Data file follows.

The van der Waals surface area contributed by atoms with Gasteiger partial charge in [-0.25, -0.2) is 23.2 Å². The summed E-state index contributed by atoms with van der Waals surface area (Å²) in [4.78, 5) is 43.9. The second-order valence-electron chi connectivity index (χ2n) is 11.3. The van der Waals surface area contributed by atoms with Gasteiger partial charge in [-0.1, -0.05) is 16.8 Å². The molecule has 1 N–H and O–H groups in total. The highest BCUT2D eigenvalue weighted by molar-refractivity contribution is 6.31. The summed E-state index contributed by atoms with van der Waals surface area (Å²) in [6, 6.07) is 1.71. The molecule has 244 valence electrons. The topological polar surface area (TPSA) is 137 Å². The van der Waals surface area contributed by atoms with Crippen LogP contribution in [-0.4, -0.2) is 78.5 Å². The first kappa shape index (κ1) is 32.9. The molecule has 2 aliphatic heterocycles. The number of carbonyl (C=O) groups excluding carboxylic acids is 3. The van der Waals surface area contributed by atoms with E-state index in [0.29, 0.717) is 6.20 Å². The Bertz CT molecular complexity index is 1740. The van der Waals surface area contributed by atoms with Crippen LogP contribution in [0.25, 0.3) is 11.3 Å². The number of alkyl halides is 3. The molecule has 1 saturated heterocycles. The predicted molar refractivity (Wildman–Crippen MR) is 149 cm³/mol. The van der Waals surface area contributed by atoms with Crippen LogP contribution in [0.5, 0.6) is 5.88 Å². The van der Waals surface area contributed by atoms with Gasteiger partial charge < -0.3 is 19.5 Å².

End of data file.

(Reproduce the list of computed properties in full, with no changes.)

The van der Waals surface area contributed by atoms with Gasteiger partial charge in [-0.25, -0.2) is 23.2 Å². The summed E-state index contributed by atoms with van der Waals surface area (Å²) in [4.78, 5) is 43.9. The second-order valence-electron chi connectivity index (χ2n) is 11.3. The van der Waals surface area contributed by atoms with Gasteiger partial charge in [-0.1, -0.05) is 16.8 Å². The molecule has 1 N–H and O–H groups in total. The highest BCUT2D eigenvalue weighted by molar-refractivity contribution is 6.31. The summed E-state index contributed by atoms with van der Waals surface area (Å²) in [6, 6.07) is 1.71. The molecule has 244 valence electrons. The topological polar surface area (TPSA) is 137 Å². The van der Waals surface area contributed by atoms with Crippen LogP contribution in [-0.4, -0.2) is 78.5 Å². The first kappa shape index (κ1) is 32.9. The molecule has 2 aliphatic heterocycles. The number of carbonyl (C=O) groups excluding carboxylic acids is 3. The van der Waals surface area contributed by atoms with E-state index in [0.29, 0.717) is 6.20 Å². The Bertz CT molecular complexity index is 1740. The van der Waals surface area contributed by atoms with Crippen LogP contribution in [0.25, 0.3) is 11.3 Å². The number of alkyl halides is 3. The molecule has 1 saturated heterocycles. The predicted molar refractivity (Wildman–Crippen MR) is 149 cm³/mol. The van der Waals surface area contributed by atoms with Crippen LogP contribution in [0.5, 0.6) is 5.88 Å². The van der Waals surface area contributed by atoms with Gasteiger partial charge < -0.3 is 19.5 Å².